The World Health Organization says officials in Mozambique have declared an outbreak of wild poliovirus type 1 after confirming that a child in the country’s northeastern Tete province had contracted the disease. This became the second case of wild poliovirus confirmed in southern Africa this year, after a case in Malawi in mid-February.
Dr. Matshidiso Moeti, WHO’s regional director for Africa, described the outbreak of poliovirus in Mozambique as “extremely worrying” in a statement.
He said efforts were underway to help strengthen disease surveillance in Malawi, Mozambique, Tanzania, Zambia and Zimbabwe, with plans to reach 23 million children aged five and under with the polio vaccine in the coming weeks.
Dr. Ndoutabe Modjirom, Interim Polio Program Coordinator for the WHO Africa Region, said the first step is to run a quality vaccination campaign.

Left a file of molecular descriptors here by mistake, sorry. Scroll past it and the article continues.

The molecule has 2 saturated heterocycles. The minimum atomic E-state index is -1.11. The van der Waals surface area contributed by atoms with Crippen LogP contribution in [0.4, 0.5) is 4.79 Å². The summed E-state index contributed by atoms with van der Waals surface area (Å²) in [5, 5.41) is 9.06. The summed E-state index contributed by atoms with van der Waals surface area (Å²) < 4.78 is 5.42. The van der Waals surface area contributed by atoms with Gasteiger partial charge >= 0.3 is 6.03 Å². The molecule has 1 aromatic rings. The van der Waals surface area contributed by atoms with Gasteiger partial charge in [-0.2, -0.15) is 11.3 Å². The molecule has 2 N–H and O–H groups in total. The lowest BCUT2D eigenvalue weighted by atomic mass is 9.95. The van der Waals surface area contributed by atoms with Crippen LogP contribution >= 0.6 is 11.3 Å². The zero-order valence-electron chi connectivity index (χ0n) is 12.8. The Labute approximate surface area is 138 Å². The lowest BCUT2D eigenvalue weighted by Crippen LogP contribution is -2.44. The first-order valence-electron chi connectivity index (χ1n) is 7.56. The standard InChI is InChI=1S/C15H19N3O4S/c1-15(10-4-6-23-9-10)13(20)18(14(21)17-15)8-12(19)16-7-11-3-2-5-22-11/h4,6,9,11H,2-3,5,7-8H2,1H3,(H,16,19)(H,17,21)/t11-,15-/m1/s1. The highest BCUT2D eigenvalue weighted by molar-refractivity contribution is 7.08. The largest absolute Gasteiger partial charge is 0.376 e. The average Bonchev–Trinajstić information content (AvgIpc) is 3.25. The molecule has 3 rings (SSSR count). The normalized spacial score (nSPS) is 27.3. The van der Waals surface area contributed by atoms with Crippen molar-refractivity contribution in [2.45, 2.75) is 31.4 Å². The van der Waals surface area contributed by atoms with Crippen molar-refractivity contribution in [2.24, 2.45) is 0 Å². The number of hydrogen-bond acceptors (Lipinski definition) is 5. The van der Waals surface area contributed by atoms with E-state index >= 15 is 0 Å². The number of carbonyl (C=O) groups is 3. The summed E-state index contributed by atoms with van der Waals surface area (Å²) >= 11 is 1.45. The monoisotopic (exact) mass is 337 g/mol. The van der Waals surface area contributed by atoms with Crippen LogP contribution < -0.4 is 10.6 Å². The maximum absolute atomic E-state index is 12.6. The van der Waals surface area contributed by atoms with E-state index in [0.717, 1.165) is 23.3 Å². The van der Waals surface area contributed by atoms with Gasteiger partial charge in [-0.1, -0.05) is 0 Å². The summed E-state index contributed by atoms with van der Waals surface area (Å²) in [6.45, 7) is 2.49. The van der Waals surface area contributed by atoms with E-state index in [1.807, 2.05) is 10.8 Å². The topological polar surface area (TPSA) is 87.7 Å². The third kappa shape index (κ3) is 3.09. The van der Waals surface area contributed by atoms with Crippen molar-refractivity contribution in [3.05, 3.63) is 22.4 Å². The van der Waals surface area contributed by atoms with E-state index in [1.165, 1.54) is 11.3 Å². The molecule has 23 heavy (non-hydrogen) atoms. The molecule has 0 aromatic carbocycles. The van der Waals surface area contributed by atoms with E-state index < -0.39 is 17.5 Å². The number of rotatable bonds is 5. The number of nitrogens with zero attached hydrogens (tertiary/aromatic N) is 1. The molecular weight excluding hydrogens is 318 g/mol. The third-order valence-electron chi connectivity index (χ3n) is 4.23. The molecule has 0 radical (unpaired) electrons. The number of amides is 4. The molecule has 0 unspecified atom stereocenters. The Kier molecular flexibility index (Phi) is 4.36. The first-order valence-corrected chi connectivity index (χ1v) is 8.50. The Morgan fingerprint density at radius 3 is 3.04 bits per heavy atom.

“The second measure is to strengthen surveillance in all our countries so that they can very quickly detect all the polioviruses spreading in our region,” he said. “We have to extend surveillance measures to all other countries. So we have to take measures very quickly to deal with this situation.”
Dr Norman Matara, head of the Zimbabwe Association for Doctors for Human Rights, said the outbreak of diseases may have resulted from the lockdowns that countries around the world had instituted while fighting COVID-19.
“You know with the pandemic, the lockdown and the clinics closing, there is a possibility that some infants and children may have missed their vaccination schedules and thus now we have these emergency outbreaks; measles in Zimbabwe and polio in Mozambique,” he added. The child should be vaccinated. We also urge the government to put in place a robust surveillance system.”
Last week, Zimbabwe announced an outbreak of measles in a province on the border with Mozambique. President Emmerson Mnangagwa’s government said it was working with the WHO to vaccinate children across the country.
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